Based on this IPT framework, we derived a set of testable hypotheses for assessing the efficiency and effectiveness of the CBSD approach to identifying requirements. Previously, we had only anecdotal evidence suggesting CBSD superiority in requirements identification. Because requirements identification is a precursor to component selection and application assembly, a scientific assessment such as the one proposed here is crucial for providing the support CBSD proponents need to distinguish hype from fact.

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Implications for Practice and Research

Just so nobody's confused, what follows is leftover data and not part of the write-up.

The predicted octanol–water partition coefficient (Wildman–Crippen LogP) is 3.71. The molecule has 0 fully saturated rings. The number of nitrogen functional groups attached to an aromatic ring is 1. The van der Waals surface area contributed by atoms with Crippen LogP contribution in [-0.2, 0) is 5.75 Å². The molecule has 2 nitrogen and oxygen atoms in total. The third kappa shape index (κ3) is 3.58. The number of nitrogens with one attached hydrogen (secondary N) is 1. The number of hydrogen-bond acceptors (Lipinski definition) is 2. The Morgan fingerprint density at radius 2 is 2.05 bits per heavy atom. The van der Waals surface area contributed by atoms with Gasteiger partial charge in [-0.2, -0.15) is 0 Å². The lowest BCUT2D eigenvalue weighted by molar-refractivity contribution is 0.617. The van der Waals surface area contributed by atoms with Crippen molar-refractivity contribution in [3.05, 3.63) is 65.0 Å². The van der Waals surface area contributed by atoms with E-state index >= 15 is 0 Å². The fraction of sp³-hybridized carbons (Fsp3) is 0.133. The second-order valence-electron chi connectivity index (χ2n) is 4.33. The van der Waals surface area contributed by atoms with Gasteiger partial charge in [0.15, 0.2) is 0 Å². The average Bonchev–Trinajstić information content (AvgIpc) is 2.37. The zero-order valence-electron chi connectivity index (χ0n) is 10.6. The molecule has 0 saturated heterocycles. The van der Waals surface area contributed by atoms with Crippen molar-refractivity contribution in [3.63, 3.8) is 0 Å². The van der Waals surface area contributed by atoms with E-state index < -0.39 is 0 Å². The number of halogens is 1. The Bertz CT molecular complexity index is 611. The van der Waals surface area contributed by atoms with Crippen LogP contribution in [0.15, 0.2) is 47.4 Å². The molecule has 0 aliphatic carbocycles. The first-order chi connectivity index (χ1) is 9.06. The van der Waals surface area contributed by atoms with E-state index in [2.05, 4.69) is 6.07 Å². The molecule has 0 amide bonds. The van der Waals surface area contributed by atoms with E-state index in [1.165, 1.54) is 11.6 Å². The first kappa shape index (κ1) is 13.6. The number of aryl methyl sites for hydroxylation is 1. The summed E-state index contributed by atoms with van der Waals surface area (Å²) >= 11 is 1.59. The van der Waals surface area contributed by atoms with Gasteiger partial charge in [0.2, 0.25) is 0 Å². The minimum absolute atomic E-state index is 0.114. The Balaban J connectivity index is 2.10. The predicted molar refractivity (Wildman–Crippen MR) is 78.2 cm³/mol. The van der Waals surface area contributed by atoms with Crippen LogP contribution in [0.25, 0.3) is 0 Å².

Our research program has important implications for project managers and developers contemplating the adoption of a component-based approach to developing application systems. First, our component design model presents a formal strategy-driven methodology to help managers systematically construct business components based on managerial goals and preferences. Instead of building components on an as-needed basis, construction of components encompassing an entire domain facilitates the subsequent assembly of a wide range of domain applications. Second, the proposed C&C scheme supports orderly cataloging and subsequent retrieval of desired components in building customer applications. Because our C&C scheme incorporates both structured and semistructured characteristics inherent in components, as the number of components increases it will enable assemblers to match user requirements with prefabricated components described in the knowledge base. Finally, by comparing the relative effectiveness of the requirements identification process in component-based and traditional software development environments, we can assess the quality of the user requirements generated from these two paradigms. If CBSD proves to generate higher-quality requirements, managers have an added incentive to pursue component-based solutions to their enterprise systems.